Thursday, 5 September 2019

CHIEF SECRETARY : SOME MINISTRIES DERAILING REFORMS


GOVERNMENT is concerned by the lack of urgency in some ministries, which is derailing reforms on ease of doing business. The measures are aimed at creating a conducive environment to turn Zimbabwe into a competitive destination of choice. This was said by Chief Secretary to the President and Cabinet Dr Misheck Sibanda yesterday while launching the 2020-2021 Edition of the of Ease of Doing Business Reform Programme.

Dr Sibanda said it was imperative that “we step up all our efforts in order to realise the meaningful investment that we dearly yearn for”.

“The attitude by some Government ministries in lacking urgency to resolve outstanding bottlenecks is regrettable, to say the least. Acting lackadaisically when dealing with economic reforms of national interest is a complete departure from the agreed Government investment drive,” said Dr Sibanda.

“This, I must say, is totally unacceptable under the New Dispensation. I wish to remind colleagues that these reforms are strategic in nature for our economic revival and development as a nation in this competitive global economy. By their nature, they constitute a core element of your performance assessment for your tenure of office. 

“As we embark upon another phase of Ease of Doing Business reforms implementation, I therefore impress upon you to lead from the front in championing the change we all aspire in order to support the existing business as well as attracting the much needed domestic and foreign investment.”

The private sector has raised concern over what appears to be lack of urgency in some ministries to resolve the outstanding bottlenecks in the Ease of Doing business reforms.

There are worries over delays in issuance of requisite permits leading to delays or cancellation of orders by suppliers or customers.

Dr Sibanda said such delays were contrary to the spirit and intent of improving the business environment.



In the first phase of ease of doing business reforms, Government identified 14 laws that needed to be reviewed, with eight of them having been passed.

Some of the passed laws include the Public Procurement and Disposal of Public Assets Act, and the Movable Property Securities Interests Act.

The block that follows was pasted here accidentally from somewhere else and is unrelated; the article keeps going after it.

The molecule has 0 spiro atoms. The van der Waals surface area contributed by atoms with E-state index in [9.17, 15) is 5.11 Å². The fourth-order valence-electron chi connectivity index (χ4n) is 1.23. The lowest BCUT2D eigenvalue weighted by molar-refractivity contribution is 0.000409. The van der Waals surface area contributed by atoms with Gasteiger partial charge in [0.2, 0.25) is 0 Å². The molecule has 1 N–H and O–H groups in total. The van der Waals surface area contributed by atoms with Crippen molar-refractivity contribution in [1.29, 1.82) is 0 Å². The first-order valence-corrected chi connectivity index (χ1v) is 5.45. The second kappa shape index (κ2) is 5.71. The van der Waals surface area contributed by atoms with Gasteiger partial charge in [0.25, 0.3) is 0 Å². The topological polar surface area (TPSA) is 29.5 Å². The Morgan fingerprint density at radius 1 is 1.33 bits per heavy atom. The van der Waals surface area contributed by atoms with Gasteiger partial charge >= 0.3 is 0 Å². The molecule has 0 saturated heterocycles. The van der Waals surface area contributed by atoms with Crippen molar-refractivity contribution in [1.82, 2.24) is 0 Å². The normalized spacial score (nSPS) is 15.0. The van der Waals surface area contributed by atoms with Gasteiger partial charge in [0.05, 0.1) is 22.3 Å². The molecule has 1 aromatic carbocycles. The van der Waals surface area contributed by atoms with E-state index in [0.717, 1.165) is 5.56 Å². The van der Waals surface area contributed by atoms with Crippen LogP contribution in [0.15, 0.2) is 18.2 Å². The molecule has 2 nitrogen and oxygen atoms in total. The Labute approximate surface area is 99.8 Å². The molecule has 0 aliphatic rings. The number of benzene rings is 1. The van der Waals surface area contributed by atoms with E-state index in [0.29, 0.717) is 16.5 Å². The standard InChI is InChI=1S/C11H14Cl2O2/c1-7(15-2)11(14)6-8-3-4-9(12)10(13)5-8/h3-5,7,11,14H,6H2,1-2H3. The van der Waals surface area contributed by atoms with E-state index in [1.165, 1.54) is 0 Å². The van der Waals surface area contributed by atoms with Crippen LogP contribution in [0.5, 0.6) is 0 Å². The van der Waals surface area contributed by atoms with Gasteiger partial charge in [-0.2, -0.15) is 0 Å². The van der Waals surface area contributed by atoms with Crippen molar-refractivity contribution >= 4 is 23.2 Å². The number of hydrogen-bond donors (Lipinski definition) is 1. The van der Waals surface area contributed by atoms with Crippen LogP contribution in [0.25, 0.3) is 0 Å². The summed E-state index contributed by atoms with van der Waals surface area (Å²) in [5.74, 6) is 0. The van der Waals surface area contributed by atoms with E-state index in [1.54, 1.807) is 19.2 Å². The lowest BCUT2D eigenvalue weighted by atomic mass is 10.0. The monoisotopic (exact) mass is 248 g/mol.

The reform process commenced in 2015.

As the reforms gather pace, the Zimbabwe Investment and Development Agency (ZIDA), has since been set up to ensure investors do not move from pillar to pillar when they come into the country.

The Second Republic has also established two commercial courts in Harare and Bulawayo as part of the reform programme.

In addition to the legislative and institutional reforms, some administrative procedures have also been reviewed and mainstreamed to reduce the attendant bottlenecks.



The developments in line with President Mnangagwa’s “Zimbabwe is Open for Business” mantra.

Dr Sibanda said improving the ease of doing business was high on the national socio-economic development agenda to achieve targets as set out in the Transitional Stabilisation Programme (TSP).

The TSP is short-term economic blueprint that runs from October 2018 to 2020.

Under the TSP, Government is correcting the economic imprudence of the previous dispensation, which include fiscal and monetary indiscipline and distortions in the foreign exchange market, among others.

Said Dr Sibanda: “Pursuant to the attainment of Vision 2030, the reform programme seeks to create a conducive and supportive business environment and make Zimbabwe a competitive destination of choice for investors in line with the mantra ‘Zimbabwe is Open for Business’.”

Dr Sibanda said there was need for “maximum effort” in the reform exercise if the country was to improve the investment climate. Presently, Zimbabwe ranks 155th out of 189 global economies.

But neighbours South Africa, Botswana, and Zambia are ranked 82, 86 and 87 respectively. 

To achieve the desired level of national socio-economic development, Dr Sibanda said there was urgent need for a shared vision and collective responsibility involving the Government, private sector, development partners and non-state actors. Herald

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